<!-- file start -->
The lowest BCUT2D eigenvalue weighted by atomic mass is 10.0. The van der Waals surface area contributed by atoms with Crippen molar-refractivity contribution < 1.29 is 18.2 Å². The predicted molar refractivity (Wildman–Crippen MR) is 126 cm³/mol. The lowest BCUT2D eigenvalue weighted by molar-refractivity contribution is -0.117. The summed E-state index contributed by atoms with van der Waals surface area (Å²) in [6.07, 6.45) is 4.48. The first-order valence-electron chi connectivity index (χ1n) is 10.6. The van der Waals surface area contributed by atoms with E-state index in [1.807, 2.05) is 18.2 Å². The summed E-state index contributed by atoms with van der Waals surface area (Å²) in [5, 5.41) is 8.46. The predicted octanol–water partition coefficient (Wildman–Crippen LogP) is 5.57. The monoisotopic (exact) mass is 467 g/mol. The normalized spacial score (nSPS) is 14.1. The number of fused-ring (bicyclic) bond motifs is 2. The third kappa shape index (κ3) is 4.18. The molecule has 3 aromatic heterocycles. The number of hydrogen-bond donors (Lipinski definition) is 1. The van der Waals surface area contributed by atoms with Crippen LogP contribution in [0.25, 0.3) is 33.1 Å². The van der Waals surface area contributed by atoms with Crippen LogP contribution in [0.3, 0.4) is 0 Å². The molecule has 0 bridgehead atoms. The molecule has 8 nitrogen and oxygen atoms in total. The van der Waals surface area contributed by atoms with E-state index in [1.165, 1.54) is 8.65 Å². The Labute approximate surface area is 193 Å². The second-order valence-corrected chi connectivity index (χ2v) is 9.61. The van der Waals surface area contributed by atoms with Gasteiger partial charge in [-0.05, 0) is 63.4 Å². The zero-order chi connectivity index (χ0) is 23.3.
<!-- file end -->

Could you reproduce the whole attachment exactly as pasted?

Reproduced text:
The lowest BCUT2D eigenvalue weighted by atomic mass is 10.0. The van der Waals surface area contributed by atoms with Crippen molar-refractivity contribution < 1.29 is 18.2 Å². The predicted molar refractivity (Wildman–Crippen MR) is 126 cm³/mol. The lowest BCUT2D eigenvalue weighted by molar-refractivity contribution is -0.117. The summed E-state index contributed by atoms with van der Waals surface area (Å²) in [6.07, 6.45) is 4.48. The first-order valence-electron chi connectivity index (χ1n) is 10.6. The van der Waals surface area contributed by atoms with E-state index in [1.807, 2.05) is 18.2 Å². The summed E-state index contributed by atoms with van der Waals surface area (Å²) in [5, 5.41) is 8.46. The predicted octanol–water partition coefficient (Wildman–Crippen LogP) is 5.57. The monoisotopic (exact) mass is 467 g/mol. The normalized spacial score (nSPS) is 14.1. The number of fused-ring (bicyclic) bond motifs is 2. The third kappa shape index (κ3) is 4.18. The molecule has 3 aromatic heterocycles. The number of hydrogen-bond donors (Lipinski definition) is 1. The van der Waals surface area contributed by atoms with Crippen LogP contribution in [0.25, 0.3) is 33.1 Å². The van der Waals surface area contributed by atoms with Crippen LogP contribution in [0.3, 0.4) is 0 Å². The molecule has 0 bridgehead atoms. The molecule has 8 nitrogen and oxygen atoms in total. The van der Waals surface area contributed by atoms with E-state index in [1.165, 1.54) is 8.65 Å². The Labute approximate surface area is 193 Å². The second-order valence-corrected chi connectivity index (χ2v) is 9.61. The van der Waals surface area contributed by atoms with Gasteiger partial charge in [-0.05, 0) is 63.4 Å². The zero-order chi connectivity index (χ0) is 23.3.